Items by Rocky Barker

Transforming powers
The Bonneville Power Administration has long provided the Northwest -- especially its aluminum industry -- with some of the cheapest public power, but drought, endangered salmon and the deregulated electricity market may just change all that.
The latest salmon plan heads toward a train wreck
The long-awaited federal plan for saving the Northwest's endangered salmon avoids the question of breaching dams and satisfies almost no one.
Tribes cast for tradition, catch controversy
The treaty rights of Indians from the Umatilla, Yakama, Nez Perce and Warm Springs tribes to fish for salmon in the Columbia River are coming under attack from non-Native fishermen and other river users.
Wilderness water wins round in court
The Idaho Supreme Court rules that wilderness areas have reserved water rights "by implication."
Air Force lands a deal
Idaho's Land Board turns down an environmental group's $5,000 bid in favor of the Air Force's $10 bid on the Juniper Butte area, which the Air Force seeks for a training range.
Hikes discover a road
Because of a mapping error, the Boise National Forest allows logging in the Snowbank Roadless Area near Cascade, Idaho.
Panel says fish gotta swim
Scientists say half of the Snake River's endangered salmon and steelhead should migrate naturally instead of being barged past dams, if the fish are to survive.
Grassroots grit beat 'the mine from Hell'
The land swap that will stop a gold mine right outside Yellowstone National Park is a perfect example of how grassroots protest can work.
A tough law meets tough foes
The Endangered Species Act, enormously popular at its inception in 1973, now faces serious challenges as it comes up for revision.
1995: Cecil Andrus knew how to take a stand
1995: Cecil Andrus knew how to take a stand
Former Idaho governor Cecil Andrus leaves a legacy of environmental reform - and controversy - behind him.
Imported wolves lope off into Idaho wilderness
Four wolves are returned to Idaho's Frank Church-River of No Return Wilderness.
Dams spill water, salmon in Northwest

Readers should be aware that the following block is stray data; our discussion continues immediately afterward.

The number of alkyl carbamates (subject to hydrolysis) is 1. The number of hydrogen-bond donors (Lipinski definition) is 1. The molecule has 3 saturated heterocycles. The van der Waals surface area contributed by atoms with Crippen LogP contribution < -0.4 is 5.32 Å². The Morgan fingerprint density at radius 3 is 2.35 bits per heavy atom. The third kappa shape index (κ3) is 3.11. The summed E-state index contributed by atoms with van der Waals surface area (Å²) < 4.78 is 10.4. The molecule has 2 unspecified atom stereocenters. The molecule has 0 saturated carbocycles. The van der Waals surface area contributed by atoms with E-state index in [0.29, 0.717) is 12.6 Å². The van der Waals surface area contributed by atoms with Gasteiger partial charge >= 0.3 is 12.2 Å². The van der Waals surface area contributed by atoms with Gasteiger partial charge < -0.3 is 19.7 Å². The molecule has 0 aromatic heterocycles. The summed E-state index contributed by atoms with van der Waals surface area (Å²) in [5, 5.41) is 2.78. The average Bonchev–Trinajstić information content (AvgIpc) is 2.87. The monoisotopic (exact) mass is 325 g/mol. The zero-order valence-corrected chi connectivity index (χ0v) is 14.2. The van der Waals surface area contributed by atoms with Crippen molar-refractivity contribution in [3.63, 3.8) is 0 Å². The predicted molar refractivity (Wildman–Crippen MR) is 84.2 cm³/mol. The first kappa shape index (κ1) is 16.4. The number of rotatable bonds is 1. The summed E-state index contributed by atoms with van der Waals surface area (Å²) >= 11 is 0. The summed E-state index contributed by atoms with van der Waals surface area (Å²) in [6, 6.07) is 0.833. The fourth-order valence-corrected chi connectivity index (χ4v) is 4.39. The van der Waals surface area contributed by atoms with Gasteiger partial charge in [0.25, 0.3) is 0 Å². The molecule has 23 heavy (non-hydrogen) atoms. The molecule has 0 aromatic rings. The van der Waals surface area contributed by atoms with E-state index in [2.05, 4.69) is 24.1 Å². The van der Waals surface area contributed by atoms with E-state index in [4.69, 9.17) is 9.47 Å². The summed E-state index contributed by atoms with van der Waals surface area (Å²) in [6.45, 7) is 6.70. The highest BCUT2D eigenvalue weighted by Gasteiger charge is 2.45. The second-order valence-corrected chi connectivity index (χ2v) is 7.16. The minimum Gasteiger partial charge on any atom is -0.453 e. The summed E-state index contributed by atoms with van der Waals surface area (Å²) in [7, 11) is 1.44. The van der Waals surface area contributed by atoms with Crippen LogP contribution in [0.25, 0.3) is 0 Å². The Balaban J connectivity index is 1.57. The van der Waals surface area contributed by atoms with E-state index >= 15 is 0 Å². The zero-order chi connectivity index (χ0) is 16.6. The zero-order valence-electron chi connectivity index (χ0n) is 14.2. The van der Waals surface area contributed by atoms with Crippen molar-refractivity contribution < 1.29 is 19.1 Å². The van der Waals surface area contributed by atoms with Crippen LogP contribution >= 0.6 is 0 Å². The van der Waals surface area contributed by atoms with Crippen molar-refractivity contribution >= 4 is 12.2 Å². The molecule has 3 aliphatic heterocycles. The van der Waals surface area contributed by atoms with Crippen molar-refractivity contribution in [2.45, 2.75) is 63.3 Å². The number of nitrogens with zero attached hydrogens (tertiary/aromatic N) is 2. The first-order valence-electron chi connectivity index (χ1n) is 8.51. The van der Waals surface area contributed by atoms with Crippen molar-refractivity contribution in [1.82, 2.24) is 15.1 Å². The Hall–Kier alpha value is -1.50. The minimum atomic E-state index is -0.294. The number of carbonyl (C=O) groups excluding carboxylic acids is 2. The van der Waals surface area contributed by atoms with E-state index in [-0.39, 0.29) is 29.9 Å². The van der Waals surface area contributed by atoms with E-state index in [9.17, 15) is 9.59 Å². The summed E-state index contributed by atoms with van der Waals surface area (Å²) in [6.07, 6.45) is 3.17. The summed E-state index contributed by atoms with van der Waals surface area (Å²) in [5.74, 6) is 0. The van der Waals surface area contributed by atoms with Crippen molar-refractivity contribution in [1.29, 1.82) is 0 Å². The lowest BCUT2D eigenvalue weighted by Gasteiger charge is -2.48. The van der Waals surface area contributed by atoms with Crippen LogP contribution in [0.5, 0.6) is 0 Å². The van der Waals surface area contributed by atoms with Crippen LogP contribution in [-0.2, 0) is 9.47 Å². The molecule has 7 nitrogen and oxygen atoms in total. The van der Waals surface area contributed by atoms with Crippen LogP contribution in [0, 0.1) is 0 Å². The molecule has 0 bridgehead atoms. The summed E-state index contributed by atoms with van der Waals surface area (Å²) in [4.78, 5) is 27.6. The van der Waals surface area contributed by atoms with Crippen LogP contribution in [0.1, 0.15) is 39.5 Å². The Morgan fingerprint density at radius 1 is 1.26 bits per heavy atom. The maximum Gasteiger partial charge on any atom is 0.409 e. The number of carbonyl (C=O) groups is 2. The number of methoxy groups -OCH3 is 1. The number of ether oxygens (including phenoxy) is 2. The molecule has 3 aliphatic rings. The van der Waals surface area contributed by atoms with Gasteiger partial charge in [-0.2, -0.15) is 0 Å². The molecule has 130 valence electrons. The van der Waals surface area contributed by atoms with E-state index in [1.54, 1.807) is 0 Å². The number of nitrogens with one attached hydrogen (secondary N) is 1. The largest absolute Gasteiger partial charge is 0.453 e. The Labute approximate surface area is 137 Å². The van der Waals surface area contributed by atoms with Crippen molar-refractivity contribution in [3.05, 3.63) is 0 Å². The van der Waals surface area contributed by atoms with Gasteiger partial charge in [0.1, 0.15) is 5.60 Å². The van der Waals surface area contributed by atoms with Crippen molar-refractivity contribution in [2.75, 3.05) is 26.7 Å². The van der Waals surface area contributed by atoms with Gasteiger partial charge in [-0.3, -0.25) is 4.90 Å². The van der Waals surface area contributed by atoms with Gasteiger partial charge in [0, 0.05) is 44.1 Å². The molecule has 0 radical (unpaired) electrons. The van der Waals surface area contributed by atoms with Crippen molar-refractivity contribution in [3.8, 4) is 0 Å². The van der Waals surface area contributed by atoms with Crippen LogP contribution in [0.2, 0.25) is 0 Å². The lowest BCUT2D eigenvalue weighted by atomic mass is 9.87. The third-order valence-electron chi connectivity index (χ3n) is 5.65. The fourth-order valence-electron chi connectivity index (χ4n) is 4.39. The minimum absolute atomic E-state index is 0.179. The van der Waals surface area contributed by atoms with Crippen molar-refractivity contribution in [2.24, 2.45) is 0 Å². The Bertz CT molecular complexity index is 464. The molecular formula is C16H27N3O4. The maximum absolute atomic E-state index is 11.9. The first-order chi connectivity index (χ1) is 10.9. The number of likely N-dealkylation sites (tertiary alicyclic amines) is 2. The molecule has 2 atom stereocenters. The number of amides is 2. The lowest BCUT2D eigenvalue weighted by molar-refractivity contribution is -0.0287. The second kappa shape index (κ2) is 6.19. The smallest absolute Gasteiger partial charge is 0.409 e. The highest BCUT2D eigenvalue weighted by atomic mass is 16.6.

National Marine Fisheries Service orders eight Columbia and Snake river dams to spill water to help save salmon.
Judge bumps snail off endangered species list
U.S. District judge removes snail from the endangered species list for procedural reasons.
Groups say rich ranchers get free ride
Environmental groups charge that BLM land is overgrazed by cattle owned by Hewlett-Packard electronics moguls.
A dead end for the grizzly?
The question is whether the grizzly can take recovery on paper and turn it into recovery in the wild. The answer, it now appears, is not entirely up to the bear.
You knew where James McClure stood
Even as McClure stood firm on his values, he tried to work with his adversaries, and for that reason he was effective on many issues.
INEL: Beating plowshares into swords
INEL employs more than 10,000 workers, or 2.5 percent of Idaho's work force. Only the state government itself employs more people. But it comes with a legacy of pollution.
Idaho nuclear lab faces massive cleanup
The Department of Energy predicts it will take 20 years to remove the haphazardly dumped material that has already contaminated the Snake River Plain Aquifer with toxic organic chemicals and has leaked plutonium into deep sediments below the site.
Parks are increasingly vulnerable
Like lines drawn in the sand, the borders of America's national parks have not prevented the crowding and shoving of neighboring public and private landowners.
Learning to live off the land
While there is hope that the grizzly is nearing recovery in the short term, most scientists remain worried about the long haul.
Yellowstone under a microscope
The Corn-Gorte analysis and a Yellowstone Blueprint, being prepared by agencies that manage lands in the ecosystem, grew out of congressional hearings on the Greater Yellowstone Ecosystem conducted in 1985.
Update on Yellowstone: Mott quietly locks horns with his boss
Park Service Director William Penn Mott doesn't agree with U.S. Interior Department official William Horn on many things, including wolf reintroduction.
Some land was reforested only on paper
Forest Service employees overstated the number of acres reforested in 1985 in 23 of 39 ranger districts studied, a U.S. Department of Agriculture audit shows.
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